The number of traffic crash deaths in the United States dropped 3 percent to 32,719 fatalities in 2013, according to the National Highway Traffic Safety Administration. The number of passenger vehicle occupant deaths also dipped 3 percent to 21,132 in 2013, while drunken-driving accident fatalities dove 2.5 percent to 10,076.
Drunken-driving accounted for almost a third of all crash deaths in the US last year. The rate of fatalities in 2013 was also the lowest, matching the record in 2011 at 1.10 deaths per 100 million vehicle miles traveled. The number of deaths from distracted-driving crashes dropped almost 7 percent to 3,154 fatalities last, while the number of injuries from such incidents surged 1 percent to 424,000.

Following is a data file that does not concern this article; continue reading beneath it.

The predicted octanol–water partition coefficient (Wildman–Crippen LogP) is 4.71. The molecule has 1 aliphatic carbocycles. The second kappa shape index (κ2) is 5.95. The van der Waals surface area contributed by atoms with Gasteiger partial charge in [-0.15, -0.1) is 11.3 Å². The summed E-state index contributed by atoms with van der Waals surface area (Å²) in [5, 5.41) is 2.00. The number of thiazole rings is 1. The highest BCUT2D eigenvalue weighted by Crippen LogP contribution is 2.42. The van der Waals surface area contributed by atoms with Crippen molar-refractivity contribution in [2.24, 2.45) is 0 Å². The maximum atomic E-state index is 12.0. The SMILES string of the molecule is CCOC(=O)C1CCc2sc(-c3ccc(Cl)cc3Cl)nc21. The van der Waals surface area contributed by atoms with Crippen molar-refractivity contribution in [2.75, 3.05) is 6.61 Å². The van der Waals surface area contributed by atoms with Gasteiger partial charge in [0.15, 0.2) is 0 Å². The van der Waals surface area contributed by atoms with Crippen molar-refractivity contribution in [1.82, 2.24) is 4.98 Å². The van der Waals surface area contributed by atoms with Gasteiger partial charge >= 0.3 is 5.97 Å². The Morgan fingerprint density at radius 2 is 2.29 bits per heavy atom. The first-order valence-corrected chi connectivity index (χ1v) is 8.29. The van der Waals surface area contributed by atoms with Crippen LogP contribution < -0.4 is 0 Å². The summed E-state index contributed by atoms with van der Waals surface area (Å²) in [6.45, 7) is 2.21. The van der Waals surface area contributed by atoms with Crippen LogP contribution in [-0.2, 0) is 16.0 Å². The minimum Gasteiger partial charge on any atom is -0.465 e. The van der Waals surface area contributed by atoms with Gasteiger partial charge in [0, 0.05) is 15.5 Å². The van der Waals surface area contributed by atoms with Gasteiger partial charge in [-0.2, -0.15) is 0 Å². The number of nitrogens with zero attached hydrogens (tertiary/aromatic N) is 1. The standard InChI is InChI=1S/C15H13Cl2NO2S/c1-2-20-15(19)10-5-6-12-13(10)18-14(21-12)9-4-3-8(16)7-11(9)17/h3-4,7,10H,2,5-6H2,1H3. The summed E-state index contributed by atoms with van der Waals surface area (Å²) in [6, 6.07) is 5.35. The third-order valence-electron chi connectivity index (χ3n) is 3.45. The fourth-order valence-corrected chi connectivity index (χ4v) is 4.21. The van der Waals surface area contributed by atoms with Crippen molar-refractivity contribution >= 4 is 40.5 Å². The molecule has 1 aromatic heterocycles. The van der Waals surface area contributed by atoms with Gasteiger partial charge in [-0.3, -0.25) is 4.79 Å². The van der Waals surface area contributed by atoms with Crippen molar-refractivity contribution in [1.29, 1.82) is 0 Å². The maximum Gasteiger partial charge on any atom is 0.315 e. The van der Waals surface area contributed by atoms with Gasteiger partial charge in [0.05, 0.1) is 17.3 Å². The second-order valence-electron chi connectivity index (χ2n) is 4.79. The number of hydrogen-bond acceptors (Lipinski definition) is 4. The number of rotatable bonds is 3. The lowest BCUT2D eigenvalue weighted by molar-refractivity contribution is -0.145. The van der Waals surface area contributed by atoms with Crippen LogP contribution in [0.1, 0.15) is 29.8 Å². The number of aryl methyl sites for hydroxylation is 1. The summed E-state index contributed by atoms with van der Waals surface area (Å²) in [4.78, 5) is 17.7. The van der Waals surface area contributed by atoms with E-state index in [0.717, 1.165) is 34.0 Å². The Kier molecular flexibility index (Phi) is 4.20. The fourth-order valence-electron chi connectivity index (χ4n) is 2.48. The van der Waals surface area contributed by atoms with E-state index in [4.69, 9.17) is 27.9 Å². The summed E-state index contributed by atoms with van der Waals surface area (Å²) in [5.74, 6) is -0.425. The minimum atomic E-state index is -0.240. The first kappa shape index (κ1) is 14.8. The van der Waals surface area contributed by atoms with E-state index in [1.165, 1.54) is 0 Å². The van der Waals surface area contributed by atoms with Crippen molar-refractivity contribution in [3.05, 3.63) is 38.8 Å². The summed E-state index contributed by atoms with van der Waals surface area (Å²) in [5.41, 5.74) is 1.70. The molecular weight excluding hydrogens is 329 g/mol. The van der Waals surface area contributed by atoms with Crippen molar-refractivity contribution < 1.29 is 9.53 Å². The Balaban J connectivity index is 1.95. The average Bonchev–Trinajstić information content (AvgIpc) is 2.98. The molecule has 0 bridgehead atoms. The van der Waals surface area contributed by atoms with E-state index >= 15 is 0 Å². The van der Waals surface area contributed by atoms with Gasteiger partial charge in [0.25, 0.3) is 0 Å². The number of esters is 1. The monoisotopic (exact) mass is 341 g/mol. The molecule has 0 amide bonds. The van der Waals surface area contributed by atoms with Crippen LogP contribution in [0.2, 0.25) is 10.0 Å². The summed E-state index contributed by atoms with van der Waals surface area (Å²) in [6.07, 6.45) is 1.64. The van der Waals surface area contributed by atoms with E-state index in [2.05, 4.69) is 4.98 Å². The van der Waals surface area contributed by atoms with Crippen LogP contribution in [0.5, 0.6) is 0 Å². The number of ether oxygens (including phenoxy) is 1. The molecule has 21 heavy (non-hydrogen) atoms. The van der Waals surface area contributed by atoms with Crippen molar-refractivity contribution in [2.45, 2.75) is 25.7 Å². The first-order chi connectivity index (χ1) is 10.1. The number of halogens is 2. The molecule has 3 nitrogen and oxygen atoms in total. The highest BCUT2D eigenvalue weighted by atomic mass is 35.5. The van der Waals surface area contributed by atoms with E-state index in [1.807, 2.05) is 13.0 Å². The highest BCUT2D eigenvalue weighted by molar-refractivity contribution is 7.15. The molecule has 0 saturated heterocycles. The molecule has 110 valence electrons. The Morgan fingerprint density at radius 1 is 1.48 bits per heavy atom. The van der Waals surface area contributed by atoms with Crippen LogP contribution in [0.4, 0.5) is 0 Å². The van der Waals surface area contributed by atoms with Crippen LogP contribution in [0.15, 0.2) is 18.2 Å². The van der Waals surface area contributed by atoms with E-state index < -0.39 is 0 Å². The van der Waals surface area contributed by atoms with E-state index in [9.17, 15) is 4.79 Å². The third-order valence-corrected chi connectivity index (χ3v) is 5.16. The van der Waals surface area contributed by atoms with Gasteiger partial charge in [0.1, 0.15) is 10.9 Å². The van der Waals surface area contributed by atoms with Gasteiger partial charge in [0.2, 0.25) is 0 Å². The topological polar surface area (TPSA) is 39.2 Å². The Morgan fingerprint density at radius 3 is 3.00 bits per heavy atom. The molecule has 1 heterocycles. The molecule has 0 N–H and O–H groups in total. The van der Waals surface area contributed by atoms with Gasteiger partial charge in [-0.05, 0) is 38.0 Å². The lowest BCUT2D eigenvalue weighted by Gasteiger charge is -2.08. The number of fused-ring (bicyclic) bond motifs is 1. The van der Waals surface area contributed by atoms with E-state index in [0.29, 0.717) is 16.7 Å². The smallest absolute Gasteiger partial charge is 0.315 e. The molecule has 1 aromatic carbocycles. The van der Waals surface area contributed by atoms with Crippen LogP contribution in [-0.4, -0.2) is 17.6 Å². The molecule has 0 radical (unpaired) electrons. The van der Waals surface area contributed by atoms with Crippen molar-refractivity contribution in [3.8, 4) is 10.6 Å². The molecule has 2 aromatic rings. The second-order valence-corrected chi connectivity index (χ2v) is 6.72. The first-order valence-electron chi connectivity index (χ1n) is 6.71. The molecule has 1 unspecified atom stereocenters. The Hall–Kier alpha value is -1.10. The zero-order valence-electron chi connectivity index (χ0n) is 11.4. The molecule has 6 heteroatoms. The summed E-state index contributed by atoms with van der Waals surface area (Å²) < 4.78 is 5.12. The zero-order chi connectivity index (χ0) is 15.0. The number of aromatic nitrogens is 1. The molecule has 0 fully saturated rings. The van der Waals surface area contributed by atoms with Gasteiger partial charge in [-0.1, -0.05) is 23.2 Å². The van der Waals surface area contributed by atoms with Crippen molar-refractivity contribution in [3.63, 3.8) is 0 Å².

NHTSA got the number from the Fatality Analysis Reporting System, which collects fatal-crash data from 50 states, plus the District of Columbia and Puerto Rico. Transportation Secretary Anthony Foxx remarked that the data shows that this is the “safest time to travel on America’s roads.”
NHTSA credited law enforcement, stricter regulation and advanced safety technology as the main factors for the decline in traffic accident deaths.
According to NHTSA Deputy Administrator David Friedman, strong regulations and consumer information programs are driving progress in making vehicles safer and ensuring that they could protect passengers during a crash.
Carmakers have also invested huge money to develop and produce new safety technologies like automatic braking, electronic stability control and pre-crash warning systems. Friedman noted that NHTSA’s rule mandating electronic stability control as standard equipment in 2011 helped rollover deaths by 7 percent in 2013.